Dicamba Molecule - Putnam Sentinal

PUTNAM COUNTY — “No Drift Zone.” Anybody driving through farmland virtually anywhere in the nation, including Putnam County, have seen these words emblazoned on signs planted in the verge adjacent to fields. They serve as a warning to neighboring farmers: here are crops sensitive to some pesticides.

Though nothing like a rarity, these signs seemed to sprout in abundance this past spring and early summer, in no small part a consequence of a relative new-comer in terms of pesticides: Dicamba, a highly volatile herbicide that is linked to crop loss on millions of acres of American farmland.

In 2016, agricultural giant Monsanto released — by many accounts prematurely — dicamba-resistant cotton and soybean seeds in an effort to maintain its market share after the identification of so-called “superweeds”; weeds that developed a resistance to Roundup, virtually destroying the marketablility of its Roundup-resistant seeds. However, dicamba has presented the industry with its own set of problems.

The issue with the herbicide, as identified almost universally by weed scientists, is its volatility, a propensity to — for lack of a better term — evaporate and drift onto neighboring fields where it damages or kills any vegetation not genetically modified to resist the chemical.

Responding to criticisms and concerns expressed by ag scientists, Monsanto asserted the problem wasn’t with the pesticide, but with the farmers, with the chemical’s application.

Weed scientists in all of the agricultural states where soybeans and cotton are common crops, largely disagree.

“We’re all pretty convinced there’s a volatility issue that’s really hard to control,” said Dr. Mark Loux with the Department of Horticulture and Crop Science at The Ohio State University. “Monsanto’s position is, oh, we just retrain everybody and it’s all training and that’ll take care of it. The weed science community largely disagrees with that because volatility is something that’s just a lot harder to control, if you even can. Monsanto’s choosing not to admit — and BSF and Dupont — are choosing not to admit that they really have volatility issues when most of the weed science community and most of the industry out there are looking at it and going, ‘This doesn’t look like problems with misapplication; this looks like something a little bit different going on.’”

While the bulk of reported complaints about dicamba are registered in states further west, such as Arkansas — where legislators are considering banning the use of dicamba altogether — the Ohio Department of Agriculture has fielded more than a handful. Loux reports, to date, the ODA has received 27 formal complaints from farmers concerned about damage to what he referred to as “a low estimate” of 15,000 acres in Ohio alone.

At the heart of this inability to come up with a concrete number is a natural inclination on the part of many to resolve conflicts without introducing any governmental regulatory agency into the mix. Rather than look to outsiders, neighbors work out the problem between themselves. Such is certainly the case in Putnam County.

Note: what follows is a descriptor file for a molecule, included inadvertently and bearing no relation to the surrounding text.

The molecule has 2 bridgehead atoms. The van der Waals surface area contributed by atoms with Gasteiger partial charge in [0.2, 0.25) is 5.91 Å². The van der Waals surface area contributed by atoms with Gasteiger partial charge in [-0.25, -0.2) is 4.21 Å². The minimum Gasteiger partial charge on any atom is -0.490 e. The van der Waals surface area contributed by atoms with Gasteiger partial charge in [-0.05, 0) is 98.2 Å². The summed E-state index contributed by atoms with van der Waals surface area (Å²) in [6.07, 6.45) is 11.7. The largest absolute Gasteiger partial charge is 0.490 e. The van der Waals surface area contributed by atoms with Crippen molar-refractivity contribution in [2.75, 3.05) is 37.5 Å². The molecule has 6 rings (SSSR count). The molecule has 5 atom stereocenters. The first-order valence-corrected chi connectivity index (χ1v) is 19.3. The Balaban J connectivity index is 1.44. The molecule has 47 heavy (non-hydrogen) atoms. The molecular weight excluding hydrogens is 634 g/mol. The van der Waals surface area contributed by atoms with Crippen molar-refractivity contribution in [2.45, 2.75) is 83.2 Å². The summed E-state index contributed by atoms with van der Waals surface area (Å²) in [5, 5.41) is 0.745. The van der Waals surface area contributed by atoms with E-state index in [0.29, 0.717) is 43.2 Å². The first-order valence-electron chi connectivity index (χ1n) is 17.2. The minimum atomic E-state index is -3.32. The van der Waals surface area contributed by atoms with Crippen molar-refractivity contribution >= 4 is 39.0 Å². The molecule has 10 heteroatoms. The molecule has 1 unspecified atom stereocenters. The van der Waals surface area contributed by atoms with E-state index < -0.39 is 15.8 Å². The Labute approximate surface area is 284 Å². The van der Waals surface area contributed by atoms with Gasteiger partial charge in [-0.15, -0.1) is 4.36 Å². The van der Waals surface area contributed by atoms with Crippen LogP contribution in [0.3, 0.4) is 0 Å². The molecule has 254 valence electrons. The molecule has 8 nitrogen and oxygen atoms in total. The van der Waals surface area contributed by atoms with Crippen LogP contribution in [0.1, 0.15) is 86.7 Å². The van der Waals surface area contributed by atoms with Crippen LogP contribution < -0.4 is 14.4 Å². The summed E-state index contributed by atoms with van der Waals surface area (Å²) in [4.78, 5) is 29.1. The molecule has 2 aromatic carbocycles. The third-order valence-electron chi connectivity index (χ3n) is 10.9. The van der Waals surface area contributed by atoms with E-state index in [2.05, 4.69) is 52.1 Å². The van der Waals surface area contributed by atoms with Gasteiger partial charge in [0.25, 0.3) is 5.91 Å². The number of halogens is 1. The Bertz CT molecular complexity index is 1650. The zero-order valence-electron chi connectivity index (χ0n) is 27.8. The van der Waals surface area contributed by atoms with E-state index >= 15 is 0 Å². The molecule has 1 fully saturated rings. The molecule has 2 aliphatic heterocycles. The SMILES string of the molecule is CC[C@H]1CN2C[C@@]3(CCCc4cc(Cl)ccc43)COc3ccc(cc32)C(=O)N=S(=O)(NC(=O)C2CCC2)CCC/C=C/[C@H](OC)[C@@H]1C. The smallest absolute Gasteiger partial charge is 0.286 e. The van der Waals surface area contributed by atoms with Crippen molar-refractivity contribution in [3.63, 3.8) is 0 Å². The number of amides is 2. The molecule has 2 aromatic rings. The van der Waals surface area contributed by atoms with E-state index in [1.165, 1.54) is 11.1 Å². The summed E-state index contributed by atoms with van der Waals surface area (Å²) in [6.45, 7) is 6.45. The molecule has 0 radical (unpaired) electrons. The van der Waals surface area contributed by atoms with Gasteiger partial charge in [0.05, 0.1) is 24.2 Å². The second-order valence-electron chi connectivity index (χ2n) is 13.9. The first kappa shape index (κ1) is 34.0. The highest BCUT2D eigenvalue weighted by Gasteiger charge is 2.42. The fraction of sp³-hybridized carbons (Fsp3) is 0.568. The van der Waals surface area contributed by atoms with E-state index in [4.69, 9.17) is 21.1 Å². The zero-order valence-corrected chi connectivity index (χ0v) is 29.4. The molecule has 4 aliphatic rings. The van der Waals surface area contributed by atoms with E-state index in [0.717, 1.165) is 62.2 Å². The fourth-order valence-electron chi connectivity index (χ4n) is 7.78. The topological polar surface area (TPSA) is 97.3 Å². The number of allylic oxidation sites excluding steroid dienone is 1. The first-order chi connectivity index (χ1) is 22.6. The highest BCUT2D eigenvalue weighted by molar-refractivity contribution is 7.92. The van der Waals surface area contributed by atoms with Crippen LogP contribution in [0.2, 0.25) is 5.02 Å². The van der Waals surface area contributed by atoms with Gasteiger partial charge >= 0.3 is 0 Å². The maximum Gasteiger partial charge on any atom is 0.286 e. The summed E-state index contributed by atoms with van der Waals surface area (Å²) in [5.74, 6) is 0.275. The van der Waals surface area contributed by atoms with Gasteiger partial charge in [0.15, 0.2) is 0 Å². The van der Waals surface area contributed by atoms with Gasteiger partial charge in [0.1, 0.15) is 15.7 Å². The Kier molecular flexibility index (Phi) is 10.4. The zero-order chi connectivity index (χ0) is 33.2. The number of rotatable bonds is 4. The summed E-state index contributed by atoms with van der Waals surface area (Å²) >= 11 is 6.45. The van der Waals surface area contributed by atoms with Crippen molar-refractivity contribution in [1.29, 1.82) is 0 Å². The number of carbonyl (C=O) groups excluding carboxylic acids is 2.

According to Beth Scheckelhoff, Putnam County AGNR Extension Educator, several cases of dicamba drift have come to her attention with farmers calling with concerns about an identified malady in their fields.

“We had it to a small degree here in Putnam,” Scheckelhoff acknowledged.

Yet none of these cases were ever officially reported. Farmers went along to get along, resolving their conflicts internally.

“In many cases that’s what happens, especially if the farmers know one another,” Scheckelhoff said. “Most people don’t want to cause a rucus. They don’t want to cause ill will with their neighbors.”

And while that kind of attitude is admirable on a small scale, it provides little insight into why affected states — other than Arkansas — are taking such little action in the matter. For that explanation, Loux recommends reviewing Monsanto’s aggressive stance on the issue.

Earlier this year, after Arkansas legislators banned use of dicamba after mid-April, Monsanto filed suit against the state.

“Monsanto will go after anybody, basically,” Loux said. “The states are all petrified now. States like Illinois and Tennessee that should be probably doing more than they are — and Missouri — are not because look what’s happening in Arkansas. Monsanto’s making everybody miserable.”

Even so, and despite Monsanto’s litigious behavior, new restrictions have been implemented. “(The U.S. Environmental Protection Agency and the USDA are) revamping some of the label requirements for dicamba,” Scheckelhoff said. “It’s now going to be a restricted use pesticide, which means that people will have to have a license to be able to spray it, so it’s not something that just anybody can go and spray if they want to.

“There’s an issue with droplet size, so you have make sure you have the right components on the sprayer; make sure you have the right sprayer tips, that you’re applying at the right pressure and then you also have to pay attention to wind speed.”

Having said that, Scheckelhoff added the following caveat.

“Where the dicamba issue is getting a little tricky is that all those conditions might have been right, but still, depending on air inversion issues that might have been a factor, it still drifted off into another field where you really couldn’t anticipate that,” she said.

Dr. Loux will make a presentation on dicamba during Agronomy Night beginning at 6 p.m. on Feb. 5 at the Kalida Knights of Columbus Hall. For more information, contact the extension at (419) 523-6294.